Saturday, February 25, 2017
In what has been a terrible February for the Uber, sometime ally and enemy Google decided to pile on to a Uber's self inflicted woe by filing a civil lawsuit against the company accusing them of stealing key aspects of their self driving car tech .
Google's self driving spinoff Waymo accuses former employee Anthony Lewandowski of stealing 14,000 files on its LiDAR designs which allows its cars to use lasers to navigate the physical world and using the stolen files to form a startup called Otto which was acquired by Uber last August .
The civil lawsuit marks a new low in Google's relationship with Uber which has been strained since reports leaked two years ago that Google was planning to launch its own rideshare service with a driverless fleet, a move that would see Google compete with Uber directly.
Since then, Uber have been very proactive about developing its own fleet of driverless cars which would significantly cut down their costs which have so far seen the company burn through cash at an unprecedented rate. Uber have made a lot of progress in the last two years largely through famously raiding Carnegie Mellon's much respected robotics department for talent, securing key partnerships with automakers such as Toyota who outstrip Google in driverless car patents and smart acquisitions but they still lag behind Google who have been pioneers in the space, particularly LiDAR technology.
One of the major costs hampering the development of driverless cars for the mass market is the prohibitive cost of LiDAR technology which encouraged Google to develop its own LiDAR to lower costs which have declined steeply since google forked out a whopping $75,000 per unit 8 years ago. Google itself has managed to cut Lidar costs by a whopping 90% but leading Lidar maker Velodyne plans to cut the price of lidar sensors even further to a mere $50 per sensor. What this all means is with cheaper lidar sensors, Google can provide a cheaper driverless car to mass market.
This is bad news for Uber and other players in the race to bring driverless cars to market as while the price for lidar sensors have plunged, Google is the only player to come up with it's own in house solution which gives them a major competitive advantage. The only reason Uber brought Otto just three months after it was formed was to develop its own in house solution and hire Lewandowski to lead the effort but just six months later, Uber are almost certainly going to pay dearly for their $680 million acquisition regardless of what happens going forward.
In sum, Google and Uber have been on a collision course two years and with Waymo willing to drag Uber's name through the mud in what may be one of the nastiest trade secret battles ever, expect more of the same as the two former allies lock horns.
If you’re like most people, you hate your morning commute. It’s an unfortunate fact of life for many of us. Bus, train, car, or subway, many of us have to get from point A to point B for a variety of reasons. The internet may be a killer tool and fun place to play, but the fact remains that certain activities simply cannot be accomplished on a computer.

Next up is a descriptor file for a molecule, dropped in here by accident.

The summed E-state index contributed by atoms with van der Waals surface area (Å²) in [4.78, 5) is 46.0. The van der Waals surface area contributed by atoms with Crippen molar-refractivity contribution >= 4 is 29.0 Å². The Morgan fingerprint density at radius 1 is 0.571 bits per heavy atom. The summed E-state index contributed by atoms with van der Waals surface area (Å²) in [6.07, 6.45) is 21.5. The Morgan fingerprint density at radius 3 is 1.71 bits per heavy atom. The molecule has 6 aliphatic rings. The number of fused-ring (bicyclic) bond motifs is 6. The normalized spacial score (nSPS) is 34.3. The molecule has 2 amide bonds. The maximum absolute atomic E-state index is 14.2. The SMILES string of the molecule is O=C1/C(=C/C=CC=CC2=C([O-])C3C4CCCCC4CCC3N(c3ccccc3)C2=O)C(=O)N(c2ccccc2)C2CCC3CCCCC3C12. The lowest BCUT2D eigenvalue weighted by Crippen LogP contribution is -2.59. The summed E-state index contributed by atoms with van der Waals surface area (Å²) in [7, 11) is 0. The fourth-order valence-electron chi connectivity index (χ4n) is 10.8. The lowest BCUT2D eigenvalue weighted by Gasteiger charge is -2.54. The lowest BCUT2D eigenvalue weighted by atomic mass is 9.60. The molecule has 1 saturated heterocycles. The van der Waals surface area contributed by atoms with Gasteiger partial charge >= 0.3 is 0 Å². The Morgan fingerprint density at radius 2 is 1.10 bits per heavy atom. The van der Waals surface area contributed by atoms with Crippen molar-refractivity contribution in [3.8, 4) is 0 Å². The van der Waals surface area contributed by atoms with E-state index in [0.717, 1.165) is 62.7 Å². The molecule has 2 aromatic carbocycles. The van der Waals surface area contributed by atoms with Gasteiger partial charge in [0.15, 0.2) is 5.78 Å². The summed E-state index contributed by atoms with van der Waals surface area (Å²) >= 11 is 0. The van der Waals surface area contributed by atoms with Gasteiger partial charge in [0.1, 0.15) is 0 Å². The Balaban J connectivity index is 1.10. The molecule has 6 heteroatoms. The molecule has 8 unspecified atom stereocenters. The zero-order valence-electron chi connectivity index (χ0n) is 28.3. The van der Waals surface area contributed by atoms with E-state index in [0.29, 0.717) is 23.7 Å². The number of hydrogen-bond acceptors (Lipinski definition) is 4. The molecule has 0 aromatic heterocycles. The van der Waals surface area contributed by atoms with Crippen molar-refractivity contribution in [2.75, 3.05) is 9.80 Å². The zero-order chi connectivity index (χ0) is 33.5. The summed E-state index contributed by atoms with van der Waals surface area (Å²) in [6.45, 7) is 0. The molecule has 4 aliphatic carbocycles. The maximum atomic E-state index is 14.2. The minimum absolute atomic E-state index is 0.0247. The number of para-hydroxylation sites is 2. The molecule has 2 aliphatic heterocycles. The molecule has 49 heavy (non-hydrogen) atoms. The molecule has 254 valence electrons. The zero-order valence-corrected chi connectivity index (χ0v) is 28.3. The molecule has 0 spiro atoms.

There is up and coming technology that may change how we understand, and use, transportation: self-driving vehicles. These machines have long been the topic of intrigue, but the idea has only been taken seriously since the turn of the century. In the early 2000’s a number of auto manufacturers started taking an interest in autonomous vehicles. Big names like Mercedes-Benz, Nissan, Renault, Toyota, and Tesla, to name just a few. In 2015, five states in the USA were pioneers that allowed for the testing of such vehicles on their roads (under heavy regulation).
As one can expect, there is fierce competition around this topic. Just like Bell Telephone and other industry pioneers, there is a lot money to be made as the first to a new market. And where there is big money, there are big risk-takers. Case in point: Google just filed a suit against the freelance taxi company, Uber, on February 23rd, 2017 (WIRED). The basis for this suit is Google’s allegation that a former Google employee, Anthony Levandowski, stole proprietary information and, after resigning, used that information to start a self-driving truck company. This trucking company, Otto, was recently acquired by Uber. As part of the acquisition Levandowski was placed in charge of their self-driving tech. According to the NY Times the acquisition happened about seven months after Levandowski left Google.
It certainly seems suspicious doesn’t it?
As the sparks fly between Google’s parent company, Alphabet, and Uber it is worth noting that the two companies have friendly ties in their past. Alphabet had invested in Uber once upon a time and even shared an executive with Uber’s board of directors. Oddly enough, that executive had stepped down due to ‘overlap between the two companies’ shortly before the theft is reported to have happened. Coincidence?
The more tech we invent and involve in business, the more frequently this is going to happen. It is getting easier and easier to pull stunts like this and, most likely, what we see publicly is not the half of it. A person no longer has to be an ‘expert’ to be able to accomplish these acts. There are plenty of people out there who are motivated by money and all it takes is with a thumb drive and the right motivation. As life and business become easier and more streamlined with new technology, so too does corporate espionage.